BAN LUNCH SHAMING: Senate bill would prohibit ‘lunch shaming’ in schools
Senate bill would prohibit ‘lunch shaming’ in schools. The Maryland General Assembly is holding its first hearing in the Senate Education, Health and Environmental Affairs Committee Tuesday on a bill to ban the practice of lunch shaming of students in schools. Lunch shaming is a term for punitive measures taken by schools against students who are unable to pay for their school meals. Officials said reports of lunch shaming have increased in recent years, including reports of students who are unable to pay for their school lunches being limited to less nutritious or appetizing food options, students required to perform cafeteria chores, families being referred to debt collectors, and even threats of indebted students being blocked from graduating. The bill sponsor, Sen. Clarence Lam, D-Baltimore and Howard counties, explained what the bill do if passed. “This bill will protect our students so they aren’t embarrassed or even held from graduating, just because they can’t pay for their school lunch,” Lam said. The bill will prohibit schools from engaging in lunch shaming, require local school systems to establish a meal charge policy that does not shame or embarrass students, specify certain guidelines for any alternative meal options offered to students and require the state to collect data and report on school meal debt.
Lunch Shaming in Schools & How To Fight It
Imagine a little kid at school, in line for his daily lunch. He might not have eaten yet today, he might not have even had anything since he left school the day before. Throughout the country, school districts have engaged in this kind of punishment for unpaid school meals – ranging from stamping children’s hands to making students do chores to earn their meals to throwing the uneaten food in the trash. First and foremost, lunch shaming in schools should be outlawed. Millions of kids rely on school meals for the nutrition they need to get through the day. Ask school districts to make their meal debt policies public. Schools have many different strategies for dealing with unpaid meal debt. Reaching out to your local school or district office and asking them to share their policies publicly – such as on the school’s website – can allow for transparency and important feedback from the community. Educate your friends and family about the importance of school meal programs. The National School Breakfast and National School Lunch Program are federal child nutrition programs and are the most important ways to help millions of children across America facing hunger. More than 30 million children receive free or reduced cost school meals. This fall, join us in ending public lunch shaming in schools.
Lunch Shaming: How western Massachusetts schools deal with unpaid lunch accounts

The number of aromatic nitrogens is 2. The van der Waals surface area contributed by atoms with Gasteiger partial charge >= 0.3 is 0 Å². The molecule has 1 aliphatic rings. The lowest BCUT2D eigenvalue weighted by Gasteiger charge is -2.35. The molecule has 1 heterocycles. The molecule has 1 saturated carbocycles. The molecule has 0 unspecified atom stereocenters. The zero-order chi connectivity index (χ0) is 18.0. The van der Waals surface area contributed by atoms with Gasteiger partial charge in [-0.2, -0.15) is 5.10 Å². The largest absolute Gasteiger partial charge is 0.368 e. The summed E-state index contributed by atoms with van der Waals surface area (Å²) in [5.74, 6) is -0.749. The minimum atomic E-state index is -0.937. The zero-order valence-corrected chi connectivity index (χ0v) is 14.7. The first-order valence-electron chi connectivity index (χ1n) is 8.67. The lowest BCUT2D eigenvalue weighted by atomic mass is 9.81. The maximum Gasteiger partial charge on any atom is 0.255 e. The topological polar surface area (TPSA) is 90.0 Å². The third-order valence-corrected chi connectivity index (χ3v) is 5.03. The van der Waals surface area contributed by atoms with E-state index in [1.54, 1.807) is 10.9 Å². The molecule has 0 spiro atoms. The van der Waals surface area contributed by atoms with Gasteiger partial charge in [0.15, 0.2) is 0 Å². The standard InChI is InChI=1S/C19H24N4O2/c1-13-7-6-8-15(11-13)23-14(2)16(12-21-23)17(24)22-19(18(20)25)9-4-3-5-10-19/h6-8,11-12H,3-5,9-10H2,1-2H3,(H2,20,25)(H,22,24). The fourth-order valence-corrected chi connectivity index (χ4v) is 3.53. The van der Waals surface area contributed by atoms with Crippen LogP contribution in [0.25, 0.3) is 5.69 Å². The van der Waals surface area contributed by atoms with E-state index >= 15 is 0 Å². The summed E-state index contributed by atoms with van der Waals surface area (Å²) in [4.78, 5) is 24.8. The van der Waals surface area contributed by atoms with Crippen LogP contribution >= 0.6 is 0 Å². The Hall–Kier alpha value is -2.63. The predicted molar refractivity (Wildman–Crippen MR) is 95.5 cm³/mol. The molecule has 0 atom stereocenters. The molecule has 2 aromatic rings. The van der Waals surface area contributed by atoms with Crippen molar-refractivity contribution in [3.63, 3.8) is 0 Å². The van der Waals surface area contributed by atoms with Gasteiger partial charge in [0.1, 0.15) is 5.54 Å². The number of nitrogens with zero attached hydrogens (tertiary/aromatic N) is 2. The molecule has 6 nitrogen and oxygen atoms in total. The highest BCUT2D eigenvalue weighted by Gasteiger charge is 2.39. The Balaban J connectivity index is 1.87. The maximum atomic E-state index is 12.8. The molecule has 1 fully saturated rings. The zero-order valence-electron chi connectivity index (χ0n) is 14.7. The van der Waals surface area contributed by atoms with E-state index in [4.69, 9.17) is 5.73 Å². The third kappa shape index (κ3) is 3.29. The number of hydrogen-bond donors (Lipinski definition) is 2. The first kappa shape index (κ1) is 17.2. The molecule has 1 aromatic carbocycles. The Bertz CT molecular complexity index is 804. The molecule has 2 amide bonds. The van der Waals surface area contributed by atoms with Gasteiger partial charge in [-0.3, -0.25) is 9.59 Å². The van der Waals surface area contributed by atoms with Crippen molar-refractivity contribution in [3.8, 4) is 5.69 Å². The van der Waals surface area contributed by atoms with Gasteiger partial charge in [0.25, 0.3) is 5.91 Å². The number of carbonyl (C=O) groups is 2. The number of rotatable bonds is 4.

Students in Warwick who owed lunch money were given a sunflower seed butter and jelly, or a cheese sandwich, instead of a hot lunch option. Parents said the policy could make these children more susceptible to bullying. “I think a kid should get fed regardless of their parents owning money or not,” said Jeffery Richards. The Warwick district, last week, changed that policy. What happens to students in western Massachusetts who fall behind on lunch payments? The West Springfield School District’s website says elementary students can charge up to eight meals after their account balance reaches $0. After that, they will be offered a “Menu alternative.” In Agawam, the District’s website says students are never denied a meal, but they could also receive an “Alternative” if their policy isn’t followed. South Hadley Superintendent Dr. Nicholas Young told 22News the state should work with local school districts to find a solution to student lunch debt, and added that “Students shouldn’t be embarrassed.” In Chicopee and Holyoke, all children receive free breakfast and lunch through a federal program, so no one owes money to the district.
115th Congress: Anti-Lunch Shaming Act of 2017
This bill amends the Richard B. Russell National School Lunch Act to establish requirements for the treatment of a child who is a student at a school participating in the National School Lunch Program or the School Breakfast Program and is unable to pay for a meal at the school. The bill applies to a child who either does not have funds to pay for a meal or has outstanding credit that was extended by a school food authority. A SFA may not permit public identification or stigmatization of the child, such as by requiring a wristband or hand stamp. The child also may not be required to: perform chores or activities that are not required of students generally, or dispose of food after it has been served to the child. Any communication related to outstanding credit must be directed to the child’s parent or guardian. A child may be required to deliver a letter regarding outstanding credit that is addressed to a parent or guardian if the letter is not distributed to the child in a manner that stigmatizes the child. The bill also expresses the sense of Congress regarding several issues regarding the administration of the school meal programs.